“Shall we say merely because the public changes? I am constant.”
“Yes, you are very wonderful.... And if it’s to-morrow already, my fate will be settled to-day. Drink to my destiny.”
“I drink to our destiny,” he said, raising his glass.
“No. Only to mine. It will be decided this afternoon.”
“You will give me your answer this afternoon?” he cried joyfully.
“I don’t say that. It’s my answer I shall know this afternoon. Yours you shall have to-morrow afternoon. You don’t mind giving me one day’s option of your hand?”
“One day’s! When you have had—”
She interrupted impatiently. “Let bygones be bygones. You shall have a letter by Monday afternoon. But, oh, Heavens! how could we marry? You believe in nothing!”
“There’s the Registrar.”
She pouted: “Dry legality. No flowers, no organ, no feeling sweet and virginal in a long veil. Oh, dear! Besides, there’s mother—”
“I don’t object to the church ceremony.”
“I’m glad. The law may end marriage. Marriage shouldn’t begin with law. It ought to look beautiful at the start, at least, though one may know it’s a shaky scraw.”
“A shaky what?”
“Oh, it’s an Irish term for a bit of black bog that looks like lovely green meadow. You step out so gaily on the glittering grass, and then squish! squash! down you go to choke in the ooze.”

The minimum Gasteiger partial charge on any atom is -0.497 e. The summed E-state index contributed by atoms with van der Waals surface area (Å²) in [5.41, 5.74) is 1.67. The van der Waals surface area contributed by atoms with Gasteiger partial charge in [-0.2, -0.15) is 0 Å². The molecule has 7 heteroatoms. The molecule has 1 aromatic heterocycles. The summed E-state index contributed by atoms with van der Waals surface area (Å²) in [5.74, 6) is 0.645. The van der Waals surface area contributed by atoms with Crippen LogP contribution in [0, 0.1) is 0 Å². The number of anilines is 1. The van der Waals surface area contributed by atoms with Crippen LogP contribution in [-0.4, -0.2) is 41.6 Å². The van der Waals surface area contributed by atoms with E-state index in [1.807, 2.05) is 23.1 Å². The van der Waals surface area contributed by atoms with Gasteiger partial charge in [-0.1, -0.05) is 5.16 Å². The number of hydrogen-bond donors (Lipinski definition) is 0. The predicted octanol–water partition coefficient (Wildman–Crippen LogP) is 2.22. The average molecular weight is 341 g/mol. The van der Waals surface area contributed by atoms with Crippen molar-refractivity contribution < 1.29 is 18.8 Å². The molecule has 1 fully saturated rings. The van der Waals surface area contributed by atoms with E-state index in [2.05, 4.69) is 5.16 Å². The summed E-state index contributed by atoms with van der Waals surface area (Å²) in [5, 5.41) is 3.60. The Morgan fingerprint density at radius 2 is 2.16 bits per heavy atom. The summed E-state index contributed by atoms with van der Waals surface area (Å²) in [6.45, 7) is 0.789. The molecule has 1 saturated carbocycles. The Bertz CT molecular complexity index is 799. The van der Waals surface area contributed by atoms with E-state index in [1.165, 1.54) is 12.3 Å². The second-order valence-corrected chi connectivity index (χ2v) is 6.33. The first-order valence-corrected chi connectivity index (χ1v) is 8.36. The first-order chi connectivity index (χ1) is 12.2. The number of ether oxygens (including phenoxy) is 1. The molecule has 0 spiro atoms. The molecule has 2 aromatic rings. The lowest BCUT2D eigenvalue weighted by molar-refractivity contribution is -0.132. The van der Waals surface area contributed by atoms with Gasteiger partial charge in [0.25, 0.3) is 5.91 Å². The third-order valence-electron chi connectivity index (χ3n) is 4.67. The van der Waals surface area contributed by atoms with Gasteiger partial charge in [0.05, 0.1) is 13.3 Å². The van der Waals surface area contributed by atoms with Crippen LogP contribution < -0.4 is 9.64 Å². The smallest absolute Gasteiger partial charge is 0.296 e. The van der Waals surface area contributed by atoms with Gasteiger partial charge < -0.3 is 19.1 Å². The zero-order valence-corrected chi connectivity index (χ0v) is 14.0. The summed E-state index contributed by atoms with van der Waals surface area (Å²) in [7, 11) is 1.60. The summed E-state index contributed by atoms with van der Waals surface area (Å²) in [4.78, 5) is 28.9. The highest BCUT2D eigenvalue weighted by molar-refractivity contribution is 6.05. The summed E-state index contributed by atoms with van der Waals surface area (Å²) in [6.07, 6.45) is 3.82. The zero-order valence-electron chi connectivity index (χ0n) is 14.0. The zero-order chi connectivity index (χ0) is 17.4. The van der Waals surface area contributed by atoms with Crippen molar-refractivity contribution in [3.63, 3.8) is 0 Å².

“Don’t be so pessimistic. It would be much more sensible to think of marriage as solid meadow-land after your present scramble over a shaky what-d’ye-call it.”
“True for you! I give you the stage as the shakiest of all scraws. But where is solid footing to be found? The world itself is only a vast bog that sucks in the generations.”
“I am sorry I asked you to be serious,” he said glumly. “You’re such a quick-change artiste.”
“I must quickly assume the governess or I’ll lose my character,” she said, rising resolutely.
He put her cloak tenderly round her.
“You know I’ll take you without a character,” he said lightly.
“If I had no character I might be tempted to take you,” she retorted dispiritingly. “Thank you so much for my first supper.”
Eileen slept little. The dramatic possibilities of the interview with Colonel Doherty were too agitating and too numerous. This time the marionette-play needed writing. Who should receive him when he called? Eileen O’Keeffe or Nelly O’Neill?
Either possibility offered exquisite comedy.
Eileen—as plain as possible—with a high, black dress, drooped lids, stiffly brushed hair, even eyeglasses perhaps, with a deportment redolent of bread-and-butter and five-finger exercises, could perhaps disenchant him sufficiently to make him moderate his matrimonial ardour, even to hurry off apologetically to his serio-comic Circe round the corner. What a triumph of acting if she could drive him to her rival! Then as he went through the door—to loosen her hair, throw off her glasses and whistle him back to Nelly O’Neill!